I just returned from the “Poetry Festival: A Celebration of Literary Journals” in West Caldwell, NJ. This annual event is organized by poet Diane Lockward, and features about a dozen poetry journals from the NY/NJ region. Editors of the journals have tables to sell their issues, give out submission guidelines and network with poets. They also invite two poets who have been published in their journal to read two poems each during an afternoon-long reading. There are also poets’ books for sale, refreshments and an assortment of freebies. It’s always a great way to spend an afternoon. I went with four of the five members of my poetry group, Quick and Dirty Poets. Two of our members, Kendall Bell and Anna Evans, represented The Raintown Review and Up and Under, respectively. Up and Under is our group’s own journal, and Don Kloss and I represented the journal at the reading. We were the last readers of the afternoon on the schedule, and Don got a good response for his two poems before I came up. I made some self-effacing remark about the pressure associated with being the closing poet of the festival, and then I read my two poems, “What to Play at My Funeral” and “The Conjoined Twin”. I was amazed at the response I got to the latter poem – about ten people came up to me afterward and told me how much they loved it, and two of them bought my chapbook on the spot, based on my reading of that poem. I sold three books in all that day, though I spent all the proceeds on other poet’s books and sample copies of journals. It was good to see a lot of poet friends and acquaintances there too. If you are within a few hours’ drive of this festival (usually held in May), I urge you to attend next time. Click here for Diane’s website if you would like to keep up with her news:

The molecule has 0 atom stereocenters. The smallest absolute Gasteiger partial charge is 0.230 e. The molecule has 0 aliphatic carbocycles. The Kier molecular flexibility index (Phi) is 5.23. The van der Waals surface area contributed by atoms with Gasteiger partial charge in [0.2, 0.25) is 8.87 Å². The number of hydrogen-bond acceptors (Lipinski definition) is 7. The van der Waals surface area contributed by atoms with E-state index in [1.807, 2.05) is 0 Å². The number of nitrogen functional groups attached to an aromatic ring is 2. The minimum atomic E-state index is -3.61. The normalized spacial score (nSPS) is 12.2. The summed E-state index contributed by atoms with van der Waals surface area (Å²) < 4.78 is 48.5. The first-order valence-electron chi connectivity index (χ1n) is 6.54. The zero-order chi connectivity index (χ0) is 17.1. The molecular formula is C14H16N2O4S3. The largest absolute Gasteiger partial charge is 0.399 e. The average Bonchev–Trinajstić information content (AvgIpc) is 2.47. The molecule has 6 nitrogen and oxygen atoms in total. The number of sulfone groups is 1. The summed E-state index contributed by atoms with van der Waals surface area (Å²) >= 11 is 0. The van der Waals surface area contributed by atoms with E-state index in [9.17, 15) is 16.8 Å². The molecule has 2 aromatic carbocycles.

Also, here’s a list, with links if available, of this year’s participating journals:

Edison Literary Review

Exit 13

Journal of New Jersey Poets


New York Quarterly

Paterson Literary Review

The Raintown Review

Schuylkill Valley Journal


Up and Under: The QND Review

US 1 Worksheets

Wednesday, May 5, 2010

38 Poems in 30 Days!

That's my final total for National Poetry Month and the Poem-a-Day Challenge. It's exhilirating for me to be that prolific, because lately I've been writing one or two a week at the most. Again, not all of them will be worthy of publication, but that's not really the point. The point is to write for writing's sake and separate the wheat from the chaff. I have about half-a-dozen favorites that are probably ready, or almost ready, to share with the world at large, and at least half-a-dozen more that will be ready with some revision. I sent five of them off to Robert Brewer of Poetic Asides, who promised to publish his 50 favorites from among all the participants of his challenge. He also will declare a "Poet Laureate" from the April challenge. I don't expect to win that honor, but it would be nice to have at least one of my poems recognized among the best of the month. We'll see.

I'm making this a short one, but will still share another poem from April with y'all. This is just a light verse, but a timely one:


I blog, I tweet, I text,
I devour whatever is next
in the techno-social soup
that links me to any group.
I’m surfing the net all day
to see who wants to play.
My thumbs are working like mad
to message all the friends I’ve had.
The world is mine for connectionto
anyone of my selection.
My list of friends is extensive,
my tech knowledge comprehensive.
It’s truly a “global village”,
only why do I still feel so lonely?